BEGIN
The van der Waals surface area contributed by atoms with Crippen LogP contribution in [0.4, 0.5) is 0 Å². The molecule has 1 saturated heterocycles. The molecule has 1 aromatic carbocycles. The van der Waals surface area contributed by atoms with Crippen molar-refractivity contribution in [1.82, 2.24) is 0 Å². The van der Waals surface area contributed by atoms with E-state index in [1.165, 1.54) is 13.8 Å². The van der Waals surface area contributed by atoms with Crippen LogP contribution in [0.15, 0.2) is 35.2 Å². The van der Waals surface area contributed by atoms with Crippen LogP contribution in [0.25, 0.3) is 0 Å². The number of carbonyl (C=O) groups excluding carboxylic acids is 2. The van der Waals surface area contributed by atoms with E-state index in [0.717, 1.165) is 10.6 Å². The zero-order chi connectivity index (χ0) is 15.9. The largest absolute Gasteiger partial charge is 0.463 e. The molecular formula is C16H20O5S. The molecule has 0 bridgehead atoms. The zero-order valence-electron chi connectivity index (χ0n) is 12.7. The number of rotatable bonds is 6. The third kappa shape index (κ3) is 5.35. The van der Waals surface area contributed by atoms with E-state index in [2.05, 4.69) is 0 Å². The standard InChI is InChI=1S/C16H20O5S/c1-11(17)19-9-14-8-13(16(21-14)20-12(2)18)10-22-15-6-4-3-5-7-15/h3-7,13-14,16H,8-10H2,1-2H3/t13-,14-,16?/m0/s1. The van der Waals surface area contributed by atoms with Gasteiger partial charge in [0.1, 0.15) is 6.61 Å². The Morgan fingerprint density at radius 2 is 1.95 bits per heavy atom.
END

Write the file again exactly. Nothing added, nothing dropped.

The van der Waals surface area contributed by atoms with Crippen LogP contribution in [0.4, 0.5) is 0 Å². The molecule has 1 saturated heterocycles. The molecule has 1 aromatic carbocycles. The van der Waals surface area contributed by atoms with Crippen molar-refractivity contribution in [1.82, 2.24) is 0 Å². The van der Waals surface area contributed by atoms with E-state index in [1.165, 1.54) is 13.8 Å². The van der Waals surface area contributed by atoms with Crippen LogP contribution in [0.15, 0.2) is 35.2 Å². The van der Waals surface area contributed by atoms with Crippen LogP contribution in [0.25, 0.3) is 0 Å². The number of carbonyl (C=O) groups excluding carboxylic acids is 2. The van der Waals surface area contributed by atoms with E-state index in [0.717, 1.165) is 10.6 Å². The zero-order chi connectivity index (χ0) is 15.9. The largest absolute Gasteiger partial charge is 0.463 e. The molecular formula is C16H20O5S. The molecule has 0 bridgehead atoms. The zero-order valence-electron chi connectivity index (χ0n) is 12.7. The number of rotatable bonds is 6. The third kappa shape index (κ3) is 5.35. The van der Waals surface area contributed by atoms with E-state index in [2.05, 4.69) is 0 Å². The standard InChI is InChI=1S/C16H20O5S/c1-11(17)19-9-14-8-13(16(21-14)20-12(2)18)10-22-15-6-4-3-5-7-15/h3-7,13-14,16H,8-10H2,1-2H3/t13-,14-,16?/m0/s1. The van der Waals surface area contributed by atoms with Gasteiger partial charge in [0.1, 0.15) is 6.61 Å². The Morgan fingerprint density at radius 2 is 1.95 bits per heavy atom.